News Update


Viktor Hovland’s FedEx Cup victory on the PGA Tour was the product of hard effort on his short game.

Viktor Hovland chose the far end of the range, a rare lonely area in the wonderful practice facilities at TPC Sawgrass, where few spectators could pry.

Last March, it was the week of the Players Championship. Under the cautious supervision of his unconventional and new coach, Joseph Mayo, the Norwegian had already made a steady start to the year, one that would eventually turn extraordinary.

Hovland had been in a tie for 10th place at the Arnold Palmer Invitational the week prior, his first top-10 finish of 2023. This was his most important week of the year, and he was working hard, hitting shot after shot from a bunker to the practice green.

The tutoring appeared to be basic. As I passed by, I noticed people discussing the fundamentals – stance, ball location, strike points.

Hovland was a study in focus, soaking up every nugget of knowledge from his tutor, a former professional poker player who got into coaching by selling golf launch monitors.

Hovland tied for third place that week at Sawgrass. Then he finished second to Brooks Koepka at the US PGA Championship at Oak Hill in May before winning the Jack Nicklaus Memorial tournament in Ohio a fortnight later.

This was the first PGA Tour victory on American soil; the previous three were in Puerto Rico and Mexico. He won at Muirfield Village by shooting seven under par, his first victory on a truly punishing layout.

Four months later, he has won the season-long FedEx Cup, shooting the Tour Championship in Atlanta with East Lake specialist Xander Schauffele for the joint-lowest aggregate score. This victory occurred just a week after winning the BMW Championship at Olympia Fields, the site of the 2003 US Open.

The new world number four has a prize money record of $34.5 million (£27.4 million) in 2023 and will play in Europe’s Ryder Cup team next month as perhaps the hottest player on the planet.


His previous 11 rounds were all in the 60s: 64, 65, 69, 69, 68, 65, 61, 68, 64, 66, 63. For the final three PGA Tour play-off events, he is a combined 46 under par.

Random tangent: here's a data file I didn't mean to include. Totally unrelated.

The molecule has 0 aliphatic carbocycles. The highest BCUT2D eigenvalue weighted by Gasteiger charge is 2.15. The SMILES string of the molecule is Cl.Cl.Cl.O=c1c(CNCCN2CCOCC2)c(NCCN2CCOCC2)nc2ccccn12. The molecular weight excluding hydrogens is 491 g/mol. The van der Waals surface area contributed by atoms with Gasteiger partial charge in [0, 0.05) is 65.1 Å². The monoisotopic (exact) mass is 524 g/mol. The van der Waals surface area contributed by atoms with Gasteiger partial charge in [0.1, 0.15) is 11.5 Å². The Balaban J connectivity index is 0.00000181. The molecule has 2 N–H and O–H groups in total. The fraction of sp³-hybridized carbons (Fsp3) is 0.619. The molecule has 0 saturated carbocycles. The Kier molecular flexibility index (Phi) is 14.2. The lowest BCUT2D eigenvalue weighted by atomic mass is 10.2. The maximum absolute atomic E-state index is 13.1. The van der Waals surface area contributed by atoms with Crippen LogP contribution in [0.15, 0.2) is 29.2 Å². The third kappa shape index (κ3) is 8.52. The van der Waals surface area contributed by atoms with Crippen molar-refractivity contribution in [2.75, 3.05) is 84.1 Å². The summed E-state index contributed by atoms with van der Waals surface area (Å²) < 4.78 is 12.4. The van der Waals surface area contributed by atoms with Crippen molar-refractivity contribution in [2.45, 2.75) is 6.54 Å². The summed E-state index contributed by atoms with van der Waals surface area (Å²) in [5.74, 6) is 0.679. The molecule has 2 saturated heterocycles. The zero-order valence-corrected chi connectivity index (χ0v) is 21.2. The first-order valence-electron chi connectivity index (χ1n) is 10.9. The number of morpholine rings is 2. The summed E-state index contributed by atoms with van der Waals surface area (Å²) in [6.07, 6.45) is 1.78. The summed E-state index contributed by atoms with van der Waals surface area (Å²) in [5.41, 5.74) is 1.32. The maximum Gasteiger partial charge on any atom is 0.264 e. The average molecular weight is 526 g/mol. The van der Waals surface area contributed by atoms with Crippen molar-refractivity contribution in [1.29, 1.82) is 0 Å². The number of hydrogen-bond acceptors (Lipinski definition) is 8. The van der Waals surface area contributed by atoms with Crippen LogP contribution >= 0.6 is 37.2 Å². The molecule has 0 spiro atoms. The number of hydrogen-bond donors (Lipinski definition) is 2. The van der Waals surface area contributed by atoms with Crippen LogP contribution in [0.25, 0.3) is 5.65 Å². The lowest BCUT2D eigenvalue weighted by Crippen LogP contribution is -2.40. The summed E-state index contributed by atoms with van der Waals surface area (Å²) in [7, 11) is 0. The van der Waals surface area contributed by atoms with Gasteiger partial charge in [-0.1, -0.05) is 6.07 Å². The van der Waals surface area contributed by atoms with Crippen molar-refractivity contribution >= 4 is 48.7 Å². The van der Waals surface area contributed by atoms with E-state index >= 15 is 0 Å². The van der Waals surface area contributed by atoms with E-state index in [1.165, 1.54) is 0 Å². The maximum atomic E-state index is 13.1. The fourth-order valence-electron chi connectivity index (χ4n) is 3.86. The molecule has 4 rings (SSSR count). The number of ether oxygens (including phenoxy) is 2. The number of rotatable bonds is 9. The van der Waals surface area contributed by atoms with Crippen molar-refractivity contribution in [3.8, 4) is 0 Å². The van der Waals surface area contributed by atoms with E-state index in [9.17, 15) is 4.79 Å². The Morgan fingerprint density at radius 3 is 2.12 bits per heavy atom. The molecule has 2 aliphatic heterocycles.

No one can score like that without fantastic wedges, yet this is a golfer who chipped like a rank amateur for much of his professional career.

“Before, when I was standing over every shot, I was like, ‘don’t duff it, skull it, leave it in the bunker,'” Hovland admitted recently. “My buddy and I made up this saying: Just land it on and keep it on.” When we had a chip, we set the bar pretty low.”

Hovland started working with Mayo earlier this year and also employs European Ryder Cup vice-captain Edoardo Molinari as a performance coach. The Italian is an expert in statistics, and they immediately spotted tactical faults in the Norwegian’s game.

Far too often, the naturally aggressive Hovland would short-side himself with eight-iron to wedge approaches, exacerbating perceived chipping deficiencies by creating tricky scrambles.

He finished 191st in strokes gained around the greens last year. He was only a world-class golfer due of his exceptional ball-striking ability.

The 25-year-old now competes with impressive maturity and security on the greens. “Viktor plays well within himself, and he’s a smart player,” Nicklaus said following the Memorial.

“This is going to be one of many victories for him as time goes on.”

These are prophetic remarks from the 18-time major winner, and Hovland is eager to appreciate Mayo’s role to what is quickly becoming the fulfillment of immense golfing promise.

“He’s been awesome,” Hovland remarked. “We’ve been texting for a long time, but not about the golf swing, just because we’ve always had a great relationship.”

“He’s a fascinating individual. I enjoy picking people’s brains, and his is a fascinating one.

“It’s been great having someone look at my game from a completely different perspective since he’s been on the team.” He could be one of the few golf coaches who never watches the game.”

Mayo, according to Hovland, brought “a fresh set of eyes.”

“He’s just brought a lot of math and physics to my golf game,” said the Norwegian-born great. “We’ve just applied that, put in a lot of hours, and it works.”

The greatest noticeable gain has been around the greens, where Hovland currently has a 62.1% success percentage compared to the tour average of 58.45. Marginally important yet small.

“When I start to see the short game come around, I believe I have all the shots,” he explained. “I just saw the shots I was able to pull off in tournaments and under high pressure.”

“I combined that with the course management stuff and the attitude, dealing with bad bounces, bogeys, and bad shots.”

“Once I realized that, I wasn’t stressed when I went to a golf tournament or a golf course.” “OK, whatever happens happens,” I thought.

Hovland will compete in his second Ryder Cup at Marco Simone near Rome at the end of next month, and he will undoubtedly be one of Europe’s most valuable squad members as they attempt to reclaim the trophy from the US.

“He just keeps his foot on the pedal,” said Rory McIlroy, the guy he succeeded as FedEx Cup champion. “He’s one of the best golf ball drivers in the world.”

“As we all know, he’s become better around the greens this year. That’s the difference between him being a top-10 player in the world and what he’s accomplished this year.

“I won at Memorial, I won last week, and I have a chance at Oak Hill.” So, yeah, he’s a great player.

“He works quite hard. Nothing except admiration for how he conducts himself. Professional at all times. He’s got an old head on his shoulders for someone who’s still so young.”

Fans of the European Ryder Cup should be overjoyed.


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